When you see 0 ammonia, 0 nitrites and some nitrates 24 hours after adding ammonia your cycle will be complete.
 
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Caffee

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mattgirl said:
For now just take it one day at a time. The amount of ammonia you need to add and how long you need to add it depends on what the numbers are tomorrow.

When you see 0 ammonia, 0 nitrites and some nitrates 24 hours after adding ammonia your cycle will be complete.
Its the next day and i just tested my water. My ammonia is still at 2.0ppm, nitrites are 2.0-5.0ppm (or just off the chart), and nitrates are 5.0ppm. I did a 75% water change yesterday so im very confused on how i could still have such high nitrites. Sorry if im asking for so much help haha, ive never cycled a tank before.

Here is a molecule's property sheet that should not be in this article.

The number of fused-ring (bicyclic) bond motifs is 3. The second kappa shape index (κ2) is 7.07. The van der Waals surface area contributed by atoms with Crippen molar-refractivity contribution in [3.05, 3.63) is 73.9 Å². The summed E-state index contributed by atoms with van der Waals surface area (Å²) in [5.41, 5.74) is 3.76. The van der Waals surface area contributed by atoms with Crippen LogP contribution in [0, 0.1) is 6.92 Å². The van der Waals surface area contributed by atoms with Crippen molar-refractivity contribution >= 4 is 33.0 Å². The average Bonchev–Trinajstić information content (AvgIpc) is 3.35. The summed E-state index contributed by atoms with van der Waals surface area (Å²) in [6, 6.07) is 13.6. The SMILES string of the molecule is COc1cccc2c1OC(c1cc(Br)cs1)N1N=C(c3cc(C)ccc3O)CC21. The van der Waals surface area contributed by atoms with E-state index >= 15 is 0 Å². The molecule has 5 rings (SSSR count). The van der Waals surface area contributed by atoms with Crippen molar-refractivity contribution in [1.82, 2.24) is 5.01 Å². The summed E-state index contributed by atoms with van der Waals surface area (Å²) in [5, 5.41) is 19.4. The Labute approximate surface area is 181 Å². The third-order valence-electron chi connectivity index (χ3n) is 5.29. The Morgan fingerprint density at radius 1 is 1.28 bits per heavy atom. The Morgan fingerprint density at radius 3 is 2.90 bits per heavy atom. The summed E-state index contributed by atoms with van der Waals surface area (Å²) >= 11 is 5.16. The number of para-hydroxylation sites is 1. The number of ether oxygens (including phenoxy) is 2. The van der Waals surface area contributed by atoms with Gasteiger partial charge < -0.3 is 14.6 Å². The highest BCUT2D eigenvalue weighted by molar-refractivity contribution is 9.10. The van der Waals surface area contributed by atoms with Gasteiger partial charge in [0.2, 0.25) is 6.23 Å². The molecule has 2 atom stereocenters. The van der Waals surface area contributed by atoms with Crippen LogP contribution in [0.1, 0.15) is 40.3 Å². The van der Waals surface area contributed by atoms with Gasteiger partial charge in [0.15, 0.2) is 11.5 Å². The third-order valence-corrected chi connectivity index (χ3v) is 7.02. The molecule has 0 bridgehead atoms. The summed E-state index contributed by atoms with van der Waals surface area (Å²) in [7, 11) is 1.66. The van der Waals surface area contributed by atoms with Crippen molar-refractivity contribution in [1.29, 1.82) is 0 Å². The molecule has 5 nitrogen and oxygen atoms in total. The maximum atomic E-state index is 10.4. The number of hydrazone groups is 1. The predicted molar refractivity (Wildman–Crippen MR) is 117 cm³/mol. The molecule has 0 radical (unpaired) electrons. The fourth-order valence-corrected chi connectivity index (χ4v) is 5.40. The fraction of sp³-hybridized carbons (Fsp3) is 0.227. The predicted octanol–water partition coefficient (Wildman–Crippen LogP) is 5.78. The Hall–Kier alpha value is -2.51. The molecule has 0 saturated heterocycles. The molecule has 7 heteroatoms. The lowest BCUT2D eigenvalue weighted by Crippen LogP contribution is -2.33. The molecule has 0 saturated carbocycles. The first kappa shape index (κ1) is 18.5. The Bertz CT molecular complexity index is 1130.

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Caffee said:
Its the next day and i just tested my water. My ammonia is still at 2.0ppm, nitrites are 2.0-5.0ppm (or just off the chart), and nitrates are 5.0ppm. I did a 75% water change yesterday so im very confused on how i could still have such high nitrites. Sorry if im asking for so much help haha, ive never cycled a tank before.
Now that you've done the water change it is just a waiting game. 17 or 18 days seems like a long time but when cycling it really isn't. It took my tank a solid 6 weeks from dry to fully cycled.

Please never apologize when asking for help. You will get through this. It just takes a lot of time and patience.
 

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Caffee said: